Sephora also has a chatbot that performs admirably well on Kik.

Chatbots
Sephora’s chatbot intuitively filters and segments customer choices until they arrive on the perfect product.

Lastly, Tommy Hilfiger has jumped on the chatbot bandwagon as part of its omnichannel strategy (from FB Messenger).

Chatbots
By utilizing selection buttons, Tommy Hilfiger’s chatbot simplifies and streamlines the shopping process

In September 2016, Facebook announced enhancements such as pulling in entire mobile retail website and payment capabilities for instant purchasing within Messenger. It’s not just customer service that chatbots are redefining; it’s the whole eCommerce experience.


New Tool, or New Era?

Much has been made about how AI and chatbots will push retail into a new era of automation, service, and efficiency. While we agree that AI has a lot to offer retail, we maintain that these technologies should be used as tools in a broad comprehensive strategy, not as some sort of cure-all.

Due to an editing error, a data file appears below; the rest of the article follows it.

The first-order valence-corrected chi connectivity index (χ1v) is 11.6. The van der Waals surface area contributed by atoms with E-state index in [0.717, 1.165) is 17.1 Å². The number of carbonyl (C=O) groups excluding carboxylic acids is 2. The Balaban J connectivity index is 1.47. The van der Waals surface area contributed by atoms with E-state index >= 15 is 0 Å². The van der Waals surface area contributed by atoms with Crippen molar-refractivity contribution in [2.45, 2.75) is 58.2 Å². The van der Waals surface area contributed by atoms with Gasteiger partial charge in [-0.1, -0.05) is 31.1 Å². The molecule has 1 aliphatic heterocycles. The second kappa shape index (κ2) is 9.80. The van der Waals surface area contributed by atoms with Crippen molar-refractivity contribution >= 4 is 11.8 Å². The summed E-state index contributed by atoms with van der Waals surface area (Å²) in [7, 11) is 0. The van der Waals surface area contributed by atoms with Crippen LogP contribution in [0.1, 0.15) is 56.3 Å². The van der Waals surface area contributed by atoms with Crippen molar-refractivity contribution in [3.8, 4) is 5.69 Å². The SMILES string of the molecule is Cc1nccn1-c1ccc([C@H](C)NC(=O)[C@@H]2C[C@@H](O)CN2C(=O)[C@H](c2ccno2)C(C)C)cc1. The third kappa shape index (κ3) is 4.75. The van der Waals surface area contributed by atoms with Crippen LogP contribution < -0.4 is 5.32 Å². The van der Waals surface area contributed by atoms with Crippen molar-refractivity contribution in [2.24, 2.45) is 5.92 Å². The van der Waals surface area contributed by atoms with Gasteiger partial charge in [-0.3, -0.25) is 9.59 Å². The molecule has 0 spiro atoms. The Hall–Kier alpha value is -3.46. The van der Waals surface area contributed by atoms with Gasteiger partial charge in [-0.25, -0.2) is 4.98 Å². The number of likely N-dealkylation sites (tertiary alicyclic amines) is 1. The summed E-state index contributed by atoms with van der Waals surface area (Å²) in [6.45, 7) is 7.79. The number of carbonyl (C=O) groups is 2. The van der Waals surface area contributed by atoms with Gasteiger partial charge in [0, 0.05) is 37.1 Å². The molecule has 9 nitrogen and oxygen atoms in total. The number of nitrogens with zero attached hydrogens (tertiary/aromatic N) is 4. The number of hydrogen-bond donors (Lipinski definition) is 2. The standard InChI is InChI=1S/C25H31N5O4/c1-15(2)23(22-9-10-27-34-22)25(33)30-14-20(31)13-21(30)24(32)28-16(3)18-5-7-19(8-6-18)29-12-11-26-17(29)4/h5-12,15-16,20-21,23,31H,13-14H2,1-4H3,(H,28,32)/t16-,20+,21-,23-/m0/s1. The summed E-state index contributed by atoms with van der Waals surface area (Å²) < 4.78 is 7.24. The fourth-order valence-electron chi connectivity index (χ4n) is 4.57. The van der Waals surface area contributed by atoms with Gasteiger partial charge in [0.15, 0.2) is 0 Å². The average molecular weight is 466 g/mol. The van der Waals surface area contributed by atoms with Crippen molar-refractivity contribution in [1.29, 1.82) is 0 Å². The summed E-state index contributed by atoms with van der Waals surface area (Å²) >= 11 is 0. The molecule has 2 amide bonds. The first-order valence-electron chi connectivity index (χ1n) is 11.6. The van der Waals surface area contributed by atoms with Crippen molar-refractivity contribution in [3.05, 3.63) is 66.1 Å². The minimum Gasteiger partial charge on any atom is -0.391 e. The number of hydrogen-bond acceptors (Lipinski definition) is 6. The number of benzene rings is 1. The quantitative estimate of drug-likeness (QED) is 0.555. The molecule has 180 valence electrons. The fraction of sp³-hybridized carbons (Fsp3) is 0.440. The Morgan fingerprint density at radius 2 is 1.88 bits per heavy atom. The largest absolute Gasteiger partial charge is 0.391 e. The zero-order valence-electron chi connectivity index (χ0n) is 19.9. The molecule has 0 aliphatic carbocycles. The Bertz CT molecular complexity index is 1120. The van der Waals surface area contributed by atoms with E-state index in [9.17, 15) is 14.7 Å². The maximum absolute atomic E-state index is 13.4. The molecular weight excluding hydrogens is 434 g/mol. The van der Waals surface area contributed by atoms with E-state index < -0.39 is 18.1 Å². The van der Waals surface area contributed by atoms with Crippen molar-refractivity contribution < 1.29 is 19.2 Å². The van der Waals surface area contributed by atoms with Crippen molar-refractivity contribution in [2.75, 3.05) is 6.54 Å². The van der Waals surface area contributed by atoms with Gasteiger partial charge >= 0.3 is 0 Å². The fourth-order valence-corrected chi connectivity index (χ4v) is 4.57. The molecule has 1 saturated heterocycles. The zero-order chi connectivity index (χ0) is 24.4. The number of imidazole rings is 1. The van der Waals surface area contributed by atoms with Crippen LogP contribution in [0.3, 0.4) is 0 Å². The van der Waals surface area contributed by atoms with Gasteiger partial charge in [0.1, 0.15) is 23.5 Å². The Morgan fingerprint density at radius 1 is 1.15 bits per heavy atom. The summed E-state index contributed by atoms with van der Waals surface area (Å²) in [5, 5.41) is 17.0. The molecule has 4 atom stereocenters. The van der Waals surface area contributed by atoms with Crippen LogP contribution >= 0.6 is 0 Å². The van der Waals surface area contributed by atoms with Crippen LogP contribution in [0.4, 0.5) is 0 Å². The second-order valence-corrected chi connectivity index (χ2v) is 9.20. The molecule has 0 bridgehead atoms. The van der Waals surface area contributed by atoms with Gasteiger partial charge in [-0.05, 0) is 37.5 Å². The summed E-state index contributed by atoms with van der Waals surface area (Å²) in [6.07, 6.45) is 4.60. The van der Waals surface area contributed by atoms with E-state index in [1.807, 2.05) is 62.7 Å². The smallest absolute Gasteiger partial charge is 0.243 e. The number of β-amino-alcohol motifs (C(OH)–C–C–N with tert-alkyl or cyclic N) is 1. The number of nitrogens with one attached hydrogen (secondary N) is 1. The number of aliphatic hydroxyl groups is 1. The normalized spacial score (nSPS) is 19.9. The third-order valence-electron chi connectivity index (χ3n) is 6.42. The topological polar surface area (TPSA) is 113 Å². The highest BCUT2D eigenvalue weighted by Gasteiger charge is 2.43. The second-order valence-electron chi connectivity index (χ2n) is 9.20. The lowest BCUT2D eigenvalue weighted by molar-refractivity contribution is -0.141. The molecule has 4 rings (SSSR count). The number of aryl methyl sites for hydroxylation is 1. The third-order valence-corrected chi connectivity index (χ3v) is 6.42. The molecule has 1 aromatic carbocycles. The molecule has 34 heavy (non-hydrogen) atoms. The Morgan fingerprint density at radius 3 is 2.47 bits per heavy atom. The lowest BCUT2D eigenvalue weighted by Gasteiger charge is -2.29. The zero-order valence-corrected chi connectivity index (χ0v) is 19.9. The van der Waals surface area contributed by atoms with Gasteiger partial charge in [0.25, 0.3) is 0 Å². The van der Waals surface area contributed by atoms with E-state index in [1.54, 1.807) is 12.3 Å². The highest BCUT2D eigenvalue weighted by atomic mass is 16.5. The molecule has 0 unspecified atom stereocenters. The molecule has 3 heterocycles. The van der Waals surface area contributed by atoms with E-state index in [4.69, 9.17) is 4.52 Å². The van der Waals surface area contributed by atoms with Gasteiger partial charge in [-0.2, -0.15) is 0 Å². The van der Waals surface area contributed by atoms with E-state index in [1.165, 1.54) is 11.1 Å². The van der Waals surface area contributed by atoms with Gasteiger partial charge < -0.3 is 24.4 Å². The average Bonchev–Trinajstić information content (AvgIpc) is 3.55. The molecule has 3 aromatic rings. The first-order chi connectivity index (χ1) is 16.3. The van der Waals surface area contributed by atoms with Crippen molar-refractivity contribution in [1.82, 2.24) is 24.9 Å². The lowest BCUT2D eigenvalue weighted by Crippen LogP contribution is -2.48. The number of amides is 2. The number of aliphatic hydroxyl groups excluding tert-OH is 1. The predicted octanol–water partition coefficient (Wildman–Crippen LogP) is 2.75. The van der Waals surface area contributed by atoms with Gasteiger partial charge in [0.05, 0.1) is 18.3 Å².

Retail Touchpoints points out a few important things to consider about a chatbot strategy for retailers:

  1. Cross-Channel Consistency: “When planning a chatbot implementation, the first priority should be to create a consistent experience across all channels. Since just 22% of U.S. consumers are familiar with chatbots, retailers must streamline the technology so new users can easily engage through their channel of choice.”
  2. Data-Driven, Contextual Conversations: “Brands also should leverage consumer data to understand when and where a chatbot can best engage shoppers. By analyzing prior shopper interactions and length of log-in times and time on specific pages, retailers can gauge when shoppers may be most interested in a chat.”